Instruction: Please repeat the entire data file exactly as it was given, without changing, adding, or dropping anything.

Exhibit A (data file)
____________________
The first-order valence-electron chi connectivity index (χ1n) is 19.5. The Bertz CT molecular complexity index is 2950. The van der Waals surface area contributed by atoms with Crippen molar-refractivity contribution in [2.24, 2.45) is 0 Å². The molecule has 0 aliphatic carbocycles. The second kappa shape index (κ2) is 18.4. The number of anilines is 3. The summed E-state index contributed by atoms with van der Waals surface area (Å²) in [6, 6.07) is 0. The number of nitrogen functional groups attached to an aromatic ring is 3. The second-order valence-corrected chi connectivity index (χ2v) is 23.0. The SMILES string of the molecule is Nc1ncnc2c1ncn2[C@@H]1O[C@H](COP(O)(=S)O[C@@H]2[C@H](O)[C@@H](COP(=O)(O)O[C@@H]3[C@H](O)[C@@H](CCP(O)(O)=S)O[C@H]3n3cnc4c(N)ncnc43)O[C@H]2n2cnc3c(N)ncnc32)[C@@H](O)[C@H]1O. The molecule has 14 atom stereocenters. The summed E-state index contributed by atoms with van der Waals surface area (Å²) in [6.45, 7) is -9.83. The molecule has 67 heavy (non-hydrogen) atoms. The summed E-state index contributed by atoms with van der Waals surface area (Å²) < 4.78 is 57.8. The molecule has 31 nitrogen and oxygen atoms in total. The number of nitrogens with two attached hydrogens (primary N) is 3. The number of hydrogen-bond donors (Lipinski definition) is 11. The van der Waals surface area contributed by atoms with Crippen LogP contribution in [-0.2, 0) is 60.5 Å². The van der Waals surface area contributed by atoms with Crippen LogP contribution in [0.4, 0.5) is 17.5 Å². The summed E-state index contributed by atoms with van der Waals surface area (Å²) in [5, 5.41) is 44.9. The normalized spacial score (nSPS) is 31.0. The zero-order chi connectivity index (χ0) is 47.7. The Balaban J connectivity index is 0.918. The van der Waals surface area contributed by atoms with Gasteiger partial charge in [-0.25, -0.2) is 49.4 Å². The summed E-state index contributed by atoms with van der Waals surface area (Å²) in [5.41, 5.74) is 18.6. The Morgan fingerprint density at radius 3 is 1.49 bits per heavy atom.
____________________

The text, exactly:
The first-order valence-electron chi connectivity index (χ1n) is 19.5. The Bertz CT molecular complexity index is 2950. The van der Waals surface area contributed by atoms with Crippen molar-refractivity contribution in [2.24, 2.45) is 0 Å². The molecule has 0 aliphatic carbocycles. The second kappa shape index (κ2) is 18.4. The number of anilines is 3. The summed E-state index contributed by atoms with van der Waals surface area (Å²) in [6, 6.07) is 0. The number of nitrogen functional groups attached to an aromatic ring is 3. The second-order valence-corrected chi connectivity index (χ2v) is 23.0. The SMILES string of the molecule is Nc1ncnc2c1ncn2[C@@H]1O[C@H](COP(O)(=S)O[C@@H]2[C@H](O)[C@@H](COP(=O)(O)O[C@@H]3[C@H](O)[C@@H](CCP(O)(O)=S)O[C@H]3n3cnc4c(N)ncnc43)O[C@H]2n2cnc3c(N)ncnc32)[C@@H](O)[C@H]1O. The molecule has 14 atom stereocenters. The summed E-state index contributed by atoms with van der Waals surface area (Å²) in [6.45, 7) is -9.83. The molecule has 67 heavy (non-hydrogen) atoms. The summed E-state index contributed by atoms with van der Waals surface area (Å²) < 4.78 is 57.8. The molecule has 31 nitrogen and oxygen atoms in total. The number of nitrogens with two attached hydrogens (primary N) is 3. The number of hydrogen-bond donors (Lipinski definition) is 11. The van der Waals surface area contributed by atoms with Crippen LogP contribution in [-0.2, 0) is 60.5 Å². The van der Waals surface area contributed by atoms with Crippen LogP contribution in [0.4, 0.5) is 17.5 Å². The summed E-state index contributed by atoms with van der Waals surface area (Å²) in [5, 5.41) is 44.9. The normalized spacial score (nSPS) is 31.0. The zero-order chi connectivity index (χ0) is 47.7. The Balaban J connectivity index is 0.918. The van der Waals surface area contributed by atoms with Gasteiger partial charge in [-0.25, -0.2) is 49.4 Å². The summed E-state index contributed by atoms with van der Waals surface area (Å²) in [5.41, 5.74) is 18.6. The Morgan fingerprint density at radius 3 is 1.49 bits per heavy atom.